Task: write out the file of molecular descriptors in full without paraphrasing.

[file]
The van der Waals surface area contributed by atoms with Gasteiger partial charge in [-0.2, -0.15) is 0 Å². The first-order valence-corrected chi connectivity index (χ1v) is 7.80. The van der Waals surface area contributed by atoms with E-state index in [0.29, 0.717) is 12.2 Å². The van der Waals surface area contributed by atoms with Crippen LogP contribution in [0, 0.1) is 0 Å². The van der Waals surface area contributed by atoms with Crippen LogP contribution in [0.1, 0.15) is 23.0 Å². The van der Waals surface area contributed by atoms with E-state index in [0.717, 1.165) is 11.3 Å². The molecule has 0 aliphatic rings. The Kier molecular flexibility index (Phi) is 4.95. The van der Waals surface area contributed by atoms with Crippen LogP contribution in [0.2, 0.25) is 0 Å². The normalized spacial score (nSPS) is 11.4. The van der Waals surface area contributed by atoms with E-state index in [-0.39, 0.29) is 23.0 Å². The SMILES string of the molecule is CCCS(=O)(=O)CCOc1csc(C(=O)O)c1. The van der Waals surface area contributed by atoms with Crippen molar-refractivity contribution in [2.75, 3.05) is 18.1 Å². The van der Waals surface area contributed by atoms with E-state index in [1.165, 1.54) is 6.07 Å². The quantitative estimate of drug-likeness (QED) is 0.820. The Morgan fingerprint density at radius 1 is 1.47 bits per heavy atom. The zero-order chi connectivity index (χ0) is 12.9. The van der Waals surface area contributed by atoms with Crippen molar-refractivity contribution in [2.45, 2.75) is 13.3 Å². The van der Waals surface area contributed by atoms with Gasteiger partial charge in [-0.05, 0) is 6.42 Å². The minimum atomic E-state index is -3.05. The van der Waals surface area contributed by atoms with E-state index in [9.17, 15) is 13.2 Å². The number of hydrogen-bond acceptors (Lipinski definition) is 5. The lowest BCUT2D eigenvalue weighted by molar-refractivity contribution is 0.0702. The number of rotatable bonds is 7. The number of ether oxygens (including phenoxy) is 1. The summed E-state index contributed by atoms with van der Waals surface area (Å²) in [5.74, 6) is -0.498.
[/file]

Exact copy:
The van der Waals surface area contributed by atoms with Gasteiger partial charge in [-0.2, -0.15) is 0 Å². The first-order valence-corrected chi connectivity index (χ1v) is 7.80. The van der Waals surface area contributed by atoms with E-state index in [0.29, 0.717) is 12.2 Å². The van der Waals surface area contributed by atoms with Crippen LogP contribution in [0, 0.1) is 0 Å². The van der Waals surface area contributed by atoms with Crippen LogP contribution in [0.1, 0.15) is 23.0 Å². The van der Waals surface area contributed by atoms with E-state index in [0.717, 1.165) is 11.3 Å². The molecule has 0 aliphatic rings. The Kier molecular flexibility index (Phi) is 4.95. The van der Waals surface area contributed by atoms with Crippen LogP contribution in [0.2, 0.25) is 0 Å². The normalized spacial score (nSPS) is 11.4. The van der Waals surface area contributed by atoms with E-state index in [-0.39, 0.29) is 23.0 Å². The SMILES string of the molecule is CCCS(=O)(=O)CCOc1csc(C(=O)O)c1. The van der Waals surface area contributed by atoms with Crippen molar-refractivity contribution in [2.75, 3.05) is 18.1 Å². The van der Waals surface area contributed by atoms with E-state index in [1.165, 1.54) is 6.07 Å². The quantitative estimate of drug-likeness (QED) is 0.820. The Morgan fingerprint density at radius 1 is 1.47 bits per heavy atom. The zero-order chi connectivity index (χ0) is 12.9. The van der Waals surface area contributed by atoms with Crippen molar-refractivity contribution in [2.45, 2.75) is 13.3 Å². The van der Waals surface area contributed by atoms with Gasteiger partial charge in [-0.05, 0) is 6.42 Å². The minimum atomic E-state index is -3.05. The van der Waals surface area contributed by atoms with E-state index in [9.17, 15) is 13.2 Å². The number of hydrogen-bond acceptors (Lipinski definition) is 5. The lowest BCUT2D eigenvalue weighted by molar-refractivity contribution is 0.0702. The number of rotatable bonds is 7. The number of ether oxygens (including phenoxy) is 1. The summed E-state index contributed by atoms with van der Waals surface area (Å²) in [5.74, 6) is -0.498.